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May, 24 2024
Pre-operative Planning Medical Technology

Orthopedic Surgery in the Age of Technology: A Comprehensive Overview

May, 24 2024

3 minute read

Orthopedic surgery is a vast and ever-evolving field dedicated to the complex musculoskeletal system. From intricate joint repairs to delicate spinal procedures, orthopedic surgeons work tirelessly to restore function, alleviate pain, and enhance patient mobility. 

This pillar page delves into the core aspects of orthopedic surgery, exploring established practices, emerging trends, and the constant pursuit of improved patient satisfaction.


Personalized Surgery: Tailoring Treatment to the Individual


The act of undergoing surgery has always been a unique and personal experience for each patient.

Personalized surgery is a proactive approach to healthcare that focuses on the individual patient. Rather than using a one-size-fits-all method, it considers each patient's unique anatomy, medical history, and other factors to create a tailored treatment plan

By utilizing digital technology, such as virtual twins, 3D printed implants, and preoperative planning software, orthopedic surgeons can create custom treatment plans and provide proactive patient health management.


Computer-Assisted Surgery: The Pursuit of Precision


Computer-assisted surgery (CAS) is revolutionizing orthopedic practice, leveraging technology, AI, and big data to enhance surgical precision. It offers benefits such as improved visualization, streamlined workflow, and enhanced patient outcomes.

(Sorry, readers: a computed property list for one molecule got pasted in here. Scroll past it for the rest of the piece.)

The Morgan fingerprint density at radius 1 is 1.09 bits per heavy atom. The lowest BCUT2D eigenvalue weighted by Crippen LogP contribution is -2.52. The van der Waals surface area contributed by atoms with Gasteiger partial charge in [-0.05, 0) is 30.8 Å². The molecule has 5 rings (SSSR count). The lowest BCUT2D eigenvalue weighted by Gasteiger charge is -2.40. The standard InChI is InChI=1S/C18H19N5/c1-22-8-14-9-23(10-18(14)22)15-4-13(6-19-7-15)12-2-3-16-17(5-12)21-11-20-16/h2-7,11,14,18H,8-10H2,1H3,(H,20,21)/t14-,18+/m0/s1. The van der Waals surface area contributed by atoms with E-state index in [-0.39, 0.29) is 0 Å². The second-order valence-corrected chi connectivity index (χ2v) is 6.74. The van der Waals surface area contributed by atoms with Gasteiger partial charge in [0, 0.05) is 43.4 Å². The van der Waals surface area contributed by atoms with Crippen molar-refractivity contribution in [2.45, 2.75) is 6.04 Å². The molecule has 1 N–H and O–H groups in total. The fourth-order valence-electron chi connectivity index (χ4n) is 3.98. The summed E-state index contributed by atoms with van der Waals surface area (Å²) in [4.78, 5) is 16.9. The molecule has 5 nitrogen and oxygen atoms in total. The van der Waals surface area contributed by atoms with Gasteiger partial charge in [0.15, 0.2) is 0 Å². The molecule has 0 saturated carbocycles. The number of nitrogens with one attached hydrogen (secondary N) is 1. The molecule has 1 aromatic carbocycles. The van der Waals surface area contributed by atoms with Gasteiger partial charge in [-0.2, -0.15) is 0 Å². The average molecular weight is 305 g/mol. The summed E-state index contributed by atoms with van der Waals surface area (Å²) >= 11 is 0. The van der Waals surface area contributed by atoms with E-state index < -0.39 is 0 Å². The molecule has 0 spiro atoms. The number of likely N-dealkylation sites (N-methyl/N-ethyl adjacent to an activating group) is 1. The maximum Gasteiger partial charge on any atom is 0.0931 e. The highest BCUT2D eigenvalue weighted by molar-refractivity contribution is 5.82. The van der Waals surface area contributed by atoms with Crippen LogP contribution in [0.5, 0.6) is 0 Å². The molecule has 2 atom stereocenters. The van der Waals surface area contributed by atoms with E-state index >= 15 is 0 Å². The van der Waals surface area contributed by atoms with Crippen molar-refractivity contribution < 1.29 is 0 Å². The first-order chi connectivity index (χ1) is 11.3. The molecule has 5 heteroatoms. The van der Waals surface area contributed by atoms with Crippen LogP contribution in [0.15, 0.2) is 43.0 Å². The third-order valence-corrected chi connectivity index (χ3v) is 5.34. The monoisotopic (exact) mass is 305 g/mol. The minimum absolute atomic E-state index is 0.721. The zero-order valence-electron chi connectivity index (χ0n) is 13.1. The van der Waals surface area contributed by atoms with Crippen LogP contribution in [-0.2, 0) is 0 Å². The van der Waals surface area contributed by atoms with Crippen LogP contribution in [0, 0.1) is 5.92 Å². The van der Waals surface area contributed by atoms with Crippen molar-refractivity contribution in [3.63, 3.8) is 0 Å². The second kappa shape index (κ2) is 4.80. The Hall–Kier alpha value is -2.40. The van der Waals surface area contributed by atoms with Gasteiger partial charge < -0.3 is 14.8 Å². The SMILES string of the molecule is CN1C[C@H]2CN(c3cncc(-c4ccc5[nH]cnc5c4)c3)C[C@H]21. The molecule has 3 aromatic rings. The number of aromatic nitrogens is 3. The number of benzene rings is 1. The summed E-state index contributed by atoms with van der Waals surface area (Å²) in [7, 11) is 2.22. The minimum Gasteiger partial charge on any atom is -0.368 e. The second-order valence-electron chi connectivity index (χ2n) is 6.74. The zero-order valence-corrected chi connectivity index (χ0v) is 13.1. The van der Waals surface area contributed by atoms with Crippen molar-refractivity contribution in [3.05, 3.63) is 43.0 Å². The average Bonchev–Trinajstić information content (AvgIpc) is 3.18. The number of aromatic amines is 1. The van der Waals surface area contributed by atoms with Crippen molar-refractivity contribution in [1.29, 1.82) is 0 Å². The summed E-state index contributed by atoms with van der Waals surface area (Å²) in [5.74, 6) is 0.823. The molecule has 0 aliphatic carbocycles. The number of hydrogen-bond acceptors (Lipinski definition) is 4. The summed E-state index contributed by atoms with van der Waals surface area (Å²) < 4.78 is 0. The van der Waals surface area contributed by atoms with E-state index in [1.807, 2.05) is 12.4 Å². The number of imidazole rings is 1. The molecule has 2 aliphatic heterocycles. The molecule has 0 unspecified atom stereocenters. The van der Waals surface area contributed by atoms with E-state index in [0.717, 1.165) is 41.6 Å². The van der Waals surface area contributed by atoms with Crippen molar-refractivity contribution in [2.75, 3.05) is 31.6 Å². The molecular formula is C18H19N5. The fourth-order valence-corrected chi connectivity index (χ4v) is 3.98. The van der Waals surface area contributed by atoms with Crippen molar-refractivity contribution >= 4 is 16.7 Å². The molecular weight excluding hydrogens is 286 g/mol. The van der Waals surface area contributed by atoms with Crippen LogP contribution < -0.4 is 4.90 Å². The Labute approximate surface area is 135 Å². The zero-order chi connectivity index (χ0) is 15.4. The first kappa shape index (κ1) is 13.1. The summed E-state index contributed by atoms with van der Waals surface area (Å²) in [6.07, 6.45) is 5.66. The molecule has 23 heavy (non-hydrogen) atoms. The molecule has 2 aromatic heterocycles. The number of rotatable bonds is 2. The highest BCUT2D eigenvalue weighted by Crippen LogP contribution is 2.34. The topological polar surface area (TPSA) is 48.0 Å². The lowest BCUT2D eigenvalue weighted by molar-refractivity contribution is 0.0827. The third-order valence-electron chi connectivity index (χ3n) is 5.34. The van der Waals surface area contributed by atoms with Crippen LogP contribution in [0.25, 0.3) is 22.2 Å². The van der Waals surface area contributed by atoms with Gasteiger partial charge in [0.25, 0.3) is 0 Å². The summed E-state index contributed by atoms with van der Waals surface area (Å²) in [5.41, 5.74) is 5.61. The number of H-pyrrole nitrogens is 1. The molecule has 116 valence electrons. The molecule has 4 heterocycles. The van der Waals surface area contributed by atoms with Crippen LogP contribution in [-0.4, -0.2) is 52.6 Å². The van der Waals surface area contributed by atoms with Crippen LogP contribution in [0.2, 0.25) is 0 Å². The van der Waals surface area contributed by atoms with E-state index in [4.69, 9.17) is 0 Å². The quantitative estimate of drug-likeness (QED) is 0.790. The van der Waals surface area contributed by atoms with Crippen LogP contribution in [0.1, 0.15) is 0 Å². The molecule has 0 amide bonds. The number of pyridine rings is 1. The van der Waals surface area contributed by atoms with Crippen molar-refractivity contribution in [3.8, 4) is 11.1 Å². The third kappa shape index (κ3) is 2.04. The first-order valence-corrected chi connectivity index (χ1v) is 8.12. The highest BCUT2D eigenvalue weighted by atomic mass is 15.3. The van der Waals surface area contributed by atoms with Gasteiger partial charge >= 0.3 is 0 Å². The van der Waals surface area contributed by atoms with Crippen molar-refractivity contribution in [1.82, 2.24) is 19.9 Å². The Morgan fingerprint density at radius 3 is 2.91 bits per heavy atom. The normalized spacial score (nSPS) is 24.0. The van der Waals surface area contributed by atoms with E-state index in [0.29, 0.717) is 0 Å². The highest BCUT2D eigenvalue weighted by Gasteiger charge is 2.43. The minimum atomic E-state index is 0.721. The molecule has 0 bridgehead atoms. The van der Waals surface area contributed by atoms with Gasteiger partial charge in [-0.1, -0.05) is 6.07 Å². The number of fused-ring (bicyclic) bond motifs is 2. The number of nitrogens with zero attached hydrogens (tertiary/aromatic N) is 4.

CAS streamlines preoperative planning, allowing for the selection of necessary implants and anticipation of potential challenges. 

During surgery, it acts as a real-time navigation system, similar to GPS, utilizing images captured by LED cameras, thereby enhancing accuracy and reducing intraoperative complications.

Postoperatively, CAS facilitates comprehensive patient follow-up, providing surgeons with valuable insights into recovery processes.


Robotic Surgery: The Surgeon's Partner, Not Replacement


Robotic-assisted orthopedic surgery utilizes minimal tools attached to a robotic arm, which is controlled through a computer interface. This advanced method enables surgeons to navigate surgery with heightened precision and dexterity, mitigating the limitations of human tremors, which facilitates complex surgical maneuvers with minimal invasiveness.

From partial knee replacements to spine surgeries, robotic-assisted techniques can access anatomical regions that may be challenging to reach with traditional hand or laparoscopic techniques.

It also helps in implant placement, and tissue preservation, which ultimately optimizes patient outcomes and satisfaction.


3D in Surgery: Leveraging Imaging and Printing Technologies


3D imaging and printing technologies are revolutionizing the practice of orthopedic surgery, providing surgeons with invaluable tools for preoperative planning, intraoperative navigation, and custom implant fabrication.